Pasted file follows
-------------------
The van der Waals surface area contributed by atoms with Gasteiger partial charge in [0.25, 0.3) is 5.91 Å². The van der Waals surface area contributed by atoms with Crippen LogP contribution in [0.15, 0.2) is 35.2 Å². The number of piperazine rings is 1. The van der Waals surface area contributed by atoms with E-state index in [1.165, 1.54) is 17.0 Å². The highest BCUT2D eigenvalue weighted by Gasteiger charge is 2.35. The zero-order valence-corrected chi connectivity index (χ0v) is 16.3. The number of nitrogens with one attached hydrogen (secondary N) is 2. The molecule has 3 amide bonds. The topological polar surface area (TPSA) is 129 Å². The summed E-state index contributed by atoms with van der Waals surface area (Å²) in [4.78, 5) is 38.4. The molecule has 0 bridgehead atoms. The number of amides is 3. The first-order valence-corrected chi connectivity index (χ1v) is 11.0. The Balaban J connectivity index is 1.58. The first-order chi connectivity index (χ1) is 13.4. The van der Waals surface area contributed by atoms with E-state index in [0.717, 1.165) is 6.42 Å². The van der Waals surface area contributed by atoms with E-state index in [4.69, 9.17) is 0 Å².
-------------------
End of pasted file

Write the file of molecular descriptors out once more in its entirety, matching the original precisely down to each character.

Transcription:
The van der Waals surface area contributed by atoms with Gasteiger partial charge in [0.25, 0.3) is 5.91 Å². The van der Waals surface area contributed by atoms with Crippen LogP contribution in [0.15, 0.2) is 35.2 Å². The number of piperazine rings is 1. The van der Waals surface area contributed by atoms with E-state index in [1.165, 1.54) is 17.0 Å². The highest BCUT2D eigenvalue weighted by Gasteiger charge is 2.35. The zero-order valence-corrected chi connectivity index (χ0v) is 16.3. The number of nitrogens with one attached hydrogen (secondary N) is 2. The molecule has 3 amide bonds. The topological polar surface area (TPSA) is 129 Å². The summed E-state index contributed by atoms with van der Waals surface area (Å²) in [4.78, 5) is 38.4. The molecule has 0 bridgehead atoms. The number of amides is 3. The first-order valence-corrected chi connectivity index (χ1v) is 11.0. The Balaban J connectivity index is 1.58. The first-order chi connectivity index (χ1) is 13.4. The van der Waals surface area contributed by atoms with E-state index in [0.717, 1.165) is 6.42 Å². The van der Waals surface area contributed by atoms with E-state index in [4.69, 9.17) is 0 Å².